(Sep 2019 - Present) The “Five Ws” of Fairness in Multiwinner Elections

Fairness has recently received particular attention from the computer science research community. However, context-specific uses of a complex term like “fairness” narrate an incomplete story, possibly doing more harm than good. For example, an unintended consequence of fair elections with respect to candidates can be unfairness to voters, and vice versa.

Hence, we propose to move towards completing the story of fairness by answering the Five Ws, namely, the Who, What, When, Where, Why, and How, which have been used in fields like scientific research, politics, and journalism to ensure thoroughness of the work done. We use the context of multiwinner elections, also known as committee selection, and advance to formally answer each question by designing algorithmic frameworks and giving axiomatic guarantees wherever possible. Our initial results show that finding a committee under our framework is generally computationally hard, and, for such cases, we study the inapproximability and parameterized complexity of the problems. As part of our work, we show that efficient algorithms exist under some real-world assumptions, such as when preferences follow a particular kind of structure. In addition to theoretical results, we conduct extensive empirical analysis.

Overall, through a series of investigations and using multiwinner elections as an example, we show that any “fair” system with an incomplete story can have adverse outcomes, and with an advent of automated decision systems in all fields, even a context-specific “fair” system can unknowingly impact millions of people negatively. Immediate action is required to ensure that algorithm designers understand the responsibility associated with the claim of “fairness”. The goal of this work is to move towards a more complete story in this important domain.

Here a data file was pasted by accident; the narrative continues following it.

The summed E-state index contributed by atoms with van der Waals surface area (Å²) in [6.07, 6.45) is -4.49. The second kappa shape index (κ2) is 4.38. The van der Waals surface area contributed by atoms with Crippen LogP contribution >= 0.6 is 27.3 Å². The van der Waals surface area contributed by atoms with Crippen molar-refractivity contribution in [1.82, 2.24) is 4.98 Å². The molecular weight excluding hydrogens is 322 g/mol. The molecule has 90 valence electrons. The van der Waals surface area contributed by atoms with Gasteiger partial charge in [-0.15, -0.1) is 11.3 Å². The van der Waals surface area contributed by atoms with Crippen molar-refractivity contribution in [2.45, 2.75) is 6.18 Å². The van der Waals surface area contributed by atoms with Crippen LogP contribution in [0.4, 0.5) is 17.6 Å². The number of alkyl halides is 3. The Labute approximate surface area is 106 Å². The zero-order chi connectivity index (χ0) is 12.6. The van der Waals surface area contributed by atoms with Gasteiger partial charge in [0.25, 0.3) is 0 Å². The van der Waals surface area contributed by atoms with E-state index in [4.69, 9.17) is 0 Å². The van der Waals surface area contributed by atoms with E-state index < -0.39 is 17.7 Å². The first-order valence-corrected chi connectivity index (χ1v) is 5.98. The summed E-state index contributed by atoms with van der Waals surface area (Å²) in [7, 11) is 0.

pre-print 1

On July 17, 2020, the CDC updated their list of illnesses that are risk factors for COVID-19. Factors with “strongest and most consistent evidence” include hypertension, heart disease, cancer, and obesity, and demographic vulnerabilities are age, sex, minority race, and low SES. Social and psychological factors like stress, discrimination, and depression are less examined but may be critical factors in the disease contagion processes. In this project, we examine (i) psychophysiological vulnerability factors related to developing COVID-19 symptoms, (ii) mitigating factors associated with reduced symptomatic features, and (iii) the effect of randomly assigning people to stressreduction techniques aimed at reducing blood pressure or a control group.

(Jan 2019 - Mar 2021) Algorithmic Techniques for Necessary and Possible Winners

We investigate the practical aspects of computing the necessary and possible winners in elections over incomplete voter preferences. In the case of the necessary winners, we show how to implement and accelerate the polynomial-time algorithm of Xia and Conitzer. In the case of the possible winners, where the problem is NP-hard, we give a natural reduction to Integer Linear Programming (ILP) for all positional scoring rules and implement it in a leading commercial optimization solver. Further, we devise optimization techniques to minimize the number of ILP executions and, oftentimes, avoid them altogether. We conduct a thorough experimental study that includes the construction of a rich benchmark of election data based on both real and synthetic data. Our experimental findings suggest that, the worst-case intractability of the possible winners notwithstanding, the algorithmic techniques presented here scale well and can be used to compute the possible winners in realistic scenarios.